The head of Al Jazeera's London bureau has accused former home secretary David Blunkett of endangering the lives of his network's journalists.
Yosri Fouda's allegations follow comments made by Blunkett on a Dispatches documentary broadcast by Channel 4, which have been interpreted as the MP favouring the bombing of Al Jazeera's Baghdad bureau.
Fouda said: "To brand a news organisation as a potential mouthpiece for your enemy, I find very unfair and, above that, irresponsible, because you incite people, at best, not to cooperate with us, but, at worst, to attack us.
"This is the danger in relation to what high-ranking officials like Mr Blunkett say. Deep inside him, I expect that he doesn't believe it. When you try to present your people with this kind of image of a certain news organisation you are basically committing an act of incitement against every one [of our journalists] wherever they go."
Fouda said Al Jazeera had a tape of the Dispaches interview in which Blunkett suggests that the Al Jazeera transmitter in Iraq be bombed. During the programme, when asked whether he really wanted to "take out" Al Jazeera, Blunkett replied: "It wasn't taking out Al Jazeera as a broadcaster, it was taking out the capacity, just as in the Second World War had we been able to take out Lord Haw Haw. I think people would have been very glad."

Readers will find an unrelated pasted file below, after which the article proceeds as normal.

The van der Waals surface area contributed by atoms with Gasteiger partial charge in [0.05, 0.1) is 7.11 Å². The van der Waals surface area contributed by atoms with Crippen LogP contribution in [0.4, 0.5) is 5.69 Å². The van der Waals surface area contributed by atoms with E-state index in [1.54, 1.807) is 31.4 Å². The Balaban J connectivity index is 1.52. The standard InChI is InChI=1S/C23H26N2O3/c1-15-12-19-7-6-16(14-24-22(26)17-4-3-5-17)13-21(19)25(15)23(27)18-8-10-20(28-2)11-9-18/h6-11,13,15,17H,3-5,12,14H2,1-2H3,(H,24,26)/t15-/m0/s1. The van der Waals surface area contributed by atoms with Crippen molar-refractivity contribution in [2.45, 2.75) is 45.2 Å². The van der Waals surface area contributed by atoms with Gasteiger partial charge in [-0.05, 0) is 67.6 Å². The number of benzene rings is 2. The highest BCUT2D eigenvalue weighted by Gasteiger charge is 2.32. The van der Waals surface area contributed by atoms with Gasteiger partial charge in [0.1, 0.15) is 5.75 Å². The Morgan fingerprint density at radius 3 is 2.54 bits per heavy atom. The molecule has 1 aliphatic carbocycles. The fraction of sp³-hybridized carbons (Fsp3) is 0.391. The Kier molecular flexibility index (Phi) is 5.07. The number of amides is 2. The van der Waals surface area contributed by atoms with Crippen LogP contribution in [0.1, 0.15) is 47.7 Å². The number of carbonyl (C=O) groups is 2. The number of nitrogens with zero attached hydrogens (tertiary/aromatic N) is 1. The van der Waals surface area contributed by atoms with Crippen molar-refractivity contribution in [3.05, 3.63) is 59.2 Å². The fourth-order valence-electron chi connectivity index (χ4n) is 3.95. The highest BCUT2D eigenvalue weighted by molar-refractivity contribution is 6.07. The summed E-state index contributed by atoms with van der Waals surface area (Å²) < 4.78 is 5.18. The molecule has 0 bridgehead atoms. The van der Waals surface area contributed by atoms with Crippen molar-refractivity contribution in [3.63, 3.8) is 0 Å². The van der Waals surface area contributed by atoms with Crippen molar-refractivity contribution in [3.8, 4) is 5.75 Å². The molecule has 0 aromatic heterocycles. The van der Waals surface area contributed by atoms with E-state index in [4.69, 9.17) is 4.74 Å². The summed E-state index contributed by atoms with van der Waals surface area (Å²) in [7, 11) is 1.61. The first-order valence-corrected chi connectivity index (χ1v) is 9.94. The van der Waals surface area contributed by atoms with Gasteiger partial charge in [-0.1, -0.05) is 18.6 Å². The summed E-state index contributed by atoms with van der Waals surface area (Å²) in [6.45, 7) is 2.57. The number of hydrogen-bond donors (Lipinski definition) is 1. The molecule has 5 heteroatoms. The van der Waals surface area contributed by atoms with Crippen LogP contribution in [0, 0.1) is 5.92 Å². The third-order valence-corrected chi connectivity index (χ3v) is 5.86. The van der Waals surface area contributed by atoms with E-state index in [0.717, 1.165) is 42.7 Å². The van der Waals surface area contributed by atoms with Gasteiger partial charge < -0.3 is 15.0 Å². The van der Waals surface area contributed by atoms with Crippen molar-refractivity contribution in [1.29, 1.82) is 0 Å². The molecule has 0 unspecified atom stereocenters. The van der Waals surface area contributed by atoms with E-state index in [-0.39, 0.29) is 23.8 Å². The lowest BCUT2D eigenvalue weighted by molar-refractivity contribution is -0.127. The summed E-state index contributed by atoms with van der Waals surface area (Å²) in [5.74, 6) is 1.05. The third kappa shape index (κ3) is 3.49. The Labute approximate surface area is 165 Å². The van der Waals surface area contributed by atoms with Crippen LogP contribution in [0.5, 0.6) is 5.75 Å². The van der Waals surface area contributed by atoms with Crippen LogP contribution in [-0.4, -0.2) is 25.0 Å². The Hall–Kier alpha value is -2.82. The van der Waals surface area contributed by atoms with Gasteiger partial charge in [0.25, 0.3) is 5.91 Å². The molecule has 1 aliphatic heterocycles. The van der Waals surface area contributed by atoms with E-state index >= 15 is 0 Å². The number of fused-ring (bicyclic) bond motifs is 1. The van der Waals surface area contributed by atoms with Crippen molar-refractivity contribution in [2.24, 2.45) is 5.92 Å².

When asked whether he feared such an attack would be outside the rules of engagement, Blunkett said: "There wasn't a worry from me, because I believed that this was a war, and in a war you wouldn't allow the broadcast to continue taking place."
What Fouda said he found most outrageous was Blunkett's reasoning to take out an enemy propaganda tool. The London chief said that although Al Jazeera was a free, independent news organisation it had been criticised "by just about everyone and every government in the world". He said that Al Jazeera had faced unfair criticism from a "British government which pretends to be representing western civilisation and values of freedom of the press and freedom of speech". He said: "If you were going into Iraq to democratise the region and introduce liberties, but simultaneously as you are trying to do this you are actually compromising the very essence of the principles that you say you are trying to introduce, this what I find very hypocritical." A spokesperson for David Blunkett told Press Gazette: "Mr Blunkett is seeking legal advice on this. "My understanding of the situation is that during the war Al Jazeera was broadcasting some of the pronouncements from Saddam Hussein's regime and from Iraqi state television. "That was what the whole issue was about. Mr Blunkett's point was, why in a war are we still allowing Iraqi state television to be broadcast.
"Mr Blunkett says very clearly during his interview on Dispatches that he does not believe the bombing of the Al Jazeera offices was legitimate. That is the most important issue in this debate. "Those media who have blown up the situation and pretended that he said it was perfectly legitimate to bomb the Al Jazeera offices are wrong."
Last November, the Daily Mirror published a story claiming that it had unearthed a memo quoting George Bush speculating about a US bombing raid on the Al Jazeera headquarters in Doha. The story claimed that Blair persuaded Bush to take no action.
All news organisations in the UK were warned by the Attorney General against further publication of the leaked memo under the Official Secrets Act.